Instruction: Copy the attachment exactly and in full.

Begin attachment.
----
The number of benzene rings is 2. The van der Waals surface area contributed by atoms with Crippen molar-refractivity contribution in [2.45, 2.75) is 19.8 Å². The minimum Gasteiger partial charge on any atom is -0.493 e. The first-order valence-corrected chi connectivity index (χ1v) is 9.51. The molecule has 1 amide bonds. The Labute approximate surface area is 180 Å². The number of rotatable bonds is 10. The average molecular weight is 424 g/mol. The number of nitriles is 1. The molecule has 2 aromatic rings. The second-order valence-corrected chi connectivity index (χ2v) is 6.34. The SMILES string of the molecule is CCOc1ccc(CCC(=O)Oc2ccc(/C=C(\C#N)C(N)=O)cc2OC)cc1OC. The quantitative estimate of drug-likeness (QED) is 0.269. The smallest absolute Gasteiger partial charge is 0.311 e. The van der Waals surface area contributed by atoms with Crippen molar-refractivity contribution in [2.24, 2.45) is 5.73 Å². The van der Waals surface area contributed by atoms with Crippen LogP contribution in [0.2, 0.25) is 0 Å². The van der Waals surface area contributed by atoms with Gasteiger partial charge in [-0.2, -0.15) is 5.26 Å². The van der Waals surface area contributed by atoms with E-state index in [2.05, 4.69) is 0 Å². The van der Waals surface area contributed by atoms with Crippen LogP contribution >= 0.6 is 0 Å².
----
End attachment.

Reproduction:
The number of benzene rings is 2. The van der Waals surface area contributed by atoms with Crippen molar-refractivity contribution in [2.45, 2.75) is 19.8 Å². The minimum Gasteiger partial charge on any atom is -0.493 e. The first-order valence-corrected chi connectivity index (χ1v) is 9.51. The molecule has 1 amide bonds. The Labute approximate surface area is 180 Å². The number of rotatable bonds is 10. The average molecular weight is 424 g/mol. The number of nitriles is 1. The molecule has 2 aromatic rings. The second-order valence-corrected chi connectivity index (χ2v) is 6.34. The SMILES string of the molecule is CCOc1ccc(CCC(=O)Oc2ccc(/C=C(\C#N)C(N)=O)cc2OC)cc1OC. The quantitative estimate of drug-likeness (QED) is 0.269. The smallest absolute Gasteiger partial charge is 0.311 e. The van der Waals surface area contributed by atoms with Crippen molar-refractivity contribution in [2.24, 2.45) is 5.73 Å². The van der Waals surface area contributed by atoms with Crippen LogP contribution in [0.2, 0.25) is 0 Å². The van der Waals surface area contributed by atoms with Gasteiger partial charge in [-0.2, -0.15) is 5.26 Å². The van der Waals surface area contributed by atoms with E-state index in [2.05, 4.69) is 0 Å². The van der Waals surface area contributed by atoms with Crippen LogP contribution >= 0.6 is 0 Å².